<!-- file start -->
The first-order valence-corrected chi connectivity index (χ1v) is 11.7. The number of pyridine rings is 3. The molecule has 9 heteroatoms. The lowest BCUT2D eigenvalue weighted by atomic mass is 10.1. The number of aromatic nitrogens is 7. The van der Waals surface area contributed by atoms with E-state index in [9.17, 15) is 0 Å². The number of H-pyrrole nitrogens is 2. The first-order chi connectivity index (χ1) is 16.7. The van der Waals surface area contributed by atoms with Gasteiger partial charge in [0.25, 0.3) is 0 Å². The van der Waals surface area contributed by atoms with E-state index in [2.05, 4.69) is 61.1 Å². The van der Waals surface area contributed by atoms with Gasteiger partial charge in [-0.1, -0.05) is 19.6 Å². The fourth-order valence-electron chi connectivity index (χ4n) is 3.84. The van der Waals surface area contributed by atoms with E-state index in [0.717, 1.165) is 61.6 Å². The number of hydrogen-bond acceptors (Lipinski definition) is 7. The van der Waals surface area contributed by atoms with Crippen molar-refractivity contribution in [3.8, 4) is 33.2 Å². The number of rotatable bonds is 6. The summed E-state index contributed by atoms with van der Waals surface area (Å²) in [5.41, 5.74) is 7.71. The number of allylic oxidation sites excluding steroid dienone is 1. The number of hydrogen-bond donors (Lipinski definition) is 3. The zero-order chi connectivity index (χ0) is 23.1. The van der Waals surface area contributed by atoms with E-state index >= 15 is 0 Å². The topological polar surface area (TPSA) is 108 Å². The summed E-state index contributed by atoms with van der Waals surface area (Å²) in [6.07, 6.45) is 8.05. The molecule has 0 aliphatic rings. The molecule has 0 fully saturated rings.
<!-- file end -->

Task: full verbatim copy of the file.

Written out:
The first-order valence-corrected chi connectivity index (χ1v) is 11.7. The number of pyridine rings is 3. The molecule has 9 heteroatoms. The lowest BCUT2D eigenvalue weighted by atomic mass is 10.1. The number of aromatic nitrogens is 7. The van der Waals surface area contributed by atoms with E-state index in [9.17, 15) is 0 Å². The number of H-pyrrole nitrogens is 2. The first-order chi connectivity index (χ1) is 16.7. The van der Waals surface area contributed by atoms with Gasteiger partial charge in [0.25, 0.3) is 0 Å². The van der Waals surface area contributed by atoms with E-state index in [2.05, 4.69) is 61.1 Å². The van der Waals surface area contributed by atoms with Gasteiger partial charge in [-0.1, -0.05) is 19.6 Å². The fourth-order valence-electron chi connectivity index (χ4n) is 3.84. The van der Waals surface area contributed by atoms with E-state index in [0.717, 1.165) is 61.6 Å². The number of hydrogen-bond acceptors (Lipinski definition) is 7. The van der Waals surface area contributed by atoms with Crippen molar-refractivity contribution in [3.8, 4) is 33.2 Å². The number of rotatable bonds is 6. The summed E-state index contributed by atoms with van der Waals surface area (Å²) in [5.41, 5.74) is 7.71. The number of allylic oxidation sites excluding steroid dienone is 1. The number of hydrogen-bond donors (Lipinski definition) is 3. The zero-order chi connectivity index (χ0) is 23.1. The van der Waals surface area contributed by atoms with E-state index >= 15 is 0 Å². The topological polar surface area (TPSA) is 108 Å². The summed E-state index contributed by atoms with van der Waals surface area (Å²) in [6.07, 6.45) is 8.05. The molecule has 0 aliphatic rings. The molecule has 0 fully saturated rings.